Fig tree studies...

Just back from a week vacation spend in the region of Salento, in southern Italy. This time of the year there isn't much to do there, no more than drawing trees and flowers! The region wasn't what I imagined but it turned out to be very nice and restful anyway. The villages up north are supposed to be really nice but that turned out to be to far even by car. Salento is a rural region with endless olive plantations, the villages are very simple and most of the time nowhere to eat or drink anything and everything seemed more or less abandoned* every time we drove through a village. Once we ended up having a sandwich, three hours after lunch and on a gas station as there where nowhere else to eat! That's when we decided to explore smaller areas by bike, which was a really nice choice to discover the nature and smaller nearby villages. The habitants we got the chance to talk to turned out to be nice, curious and happy to share, although the first impression could be the contrary sometimes. As we are used to Parisians, who are not known to be very nice, we get always surprised to met nice people everywhere else. 
In summertime loads of tourists come to south Italy for bathing in the sea, and the coast villages are then turned into life again. But I prefer it folk less like this I think.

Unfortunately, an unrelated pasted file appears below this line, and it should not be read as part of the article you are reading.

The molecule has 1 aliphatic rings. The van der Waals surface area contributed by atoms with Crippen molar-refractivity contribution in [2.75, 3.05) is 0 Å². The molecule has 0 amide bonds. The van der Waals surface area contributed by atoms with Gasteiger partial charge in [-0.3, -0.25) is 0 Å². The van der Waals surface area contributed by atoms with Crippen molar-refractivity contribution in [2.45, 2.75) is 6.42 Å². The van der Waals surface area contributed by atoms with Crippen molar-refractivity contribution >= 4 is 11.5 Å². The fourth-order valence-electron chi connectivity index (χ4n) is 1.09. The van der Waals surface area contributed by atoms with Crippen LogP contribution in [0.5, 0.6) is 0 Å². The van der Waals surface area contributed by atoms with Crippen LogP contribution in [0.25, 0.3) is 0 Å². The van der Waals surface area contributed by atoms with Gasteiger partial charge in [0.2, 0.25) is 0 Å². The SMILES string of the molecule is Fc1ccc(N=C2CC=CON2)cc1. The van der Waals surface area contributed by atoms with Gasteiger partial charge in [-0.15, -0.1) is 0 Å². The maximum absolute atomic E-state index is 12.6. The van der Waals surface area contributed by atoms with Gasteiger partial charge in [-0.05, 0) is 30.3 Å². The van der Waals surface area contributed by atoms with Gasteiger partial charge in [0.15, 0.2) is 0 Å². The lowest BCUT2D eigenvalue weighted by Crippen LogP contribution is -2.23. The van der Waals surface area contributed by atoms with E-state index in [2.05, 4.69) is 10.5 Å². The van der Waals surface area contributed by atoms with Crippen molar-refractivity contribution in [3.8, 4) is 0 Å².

Here are some fig tree drawings, unfinished though, as I was attacked by billions of mosquitos and ants and spiders where on every inch around me... My son screamed that I should evacuate because of the huge spiders on him and me! Yes, fields of flowers look so sweet and nice from a distance, but when you're sitting in them the impression is not the same (lol!).
*(I now know the habitants actually are behind those shut doors and window panes, as I could hear voices from in there. They don't seem to like the light or the sun! I actually started reading a book yesterday about a story from the region, and in the first pages it says that people think the sun and heat drives you crazy when you're exposed to it. It might explain the closed up houses. he he) 


cardesin said…
Increibles los estudios y la acuarela !!!! si la naturaleza es lo que tiene!! increiblemente bella sobre el papel , incómoda en ocasiones!!
Un saludo!!!!!
Helen Ström said…
Gracias Helena, Eduardo y Juan Carlos! Mucho sufrimiento por poco resultado dira yo! ja ja ja
senoaji said…
your work has inspired me to try more in conquering watercolor, not succeed yet but i'll keep tryin'
well done!
Charlie said…
Simplemente fantástico lo que eres capaz de hacer, Helen. Estoy muy impresionado.
De + en + beau ton travail Helen !
Ali İkizkaya said…
Helene !
Vraiment beau. Ça fait longtemps que je suive ton blog et tes lignes qui fascine avec leur propre naivité
Helen Ström said…
Thank you, Senoaji, Jean Marie et Ali! What could be more rewarding than when somebody expresses what he thinks about our work, to know it pleases and on top inspires sometimes? Nothing much! Thank you!!
I think I'll continue working! he he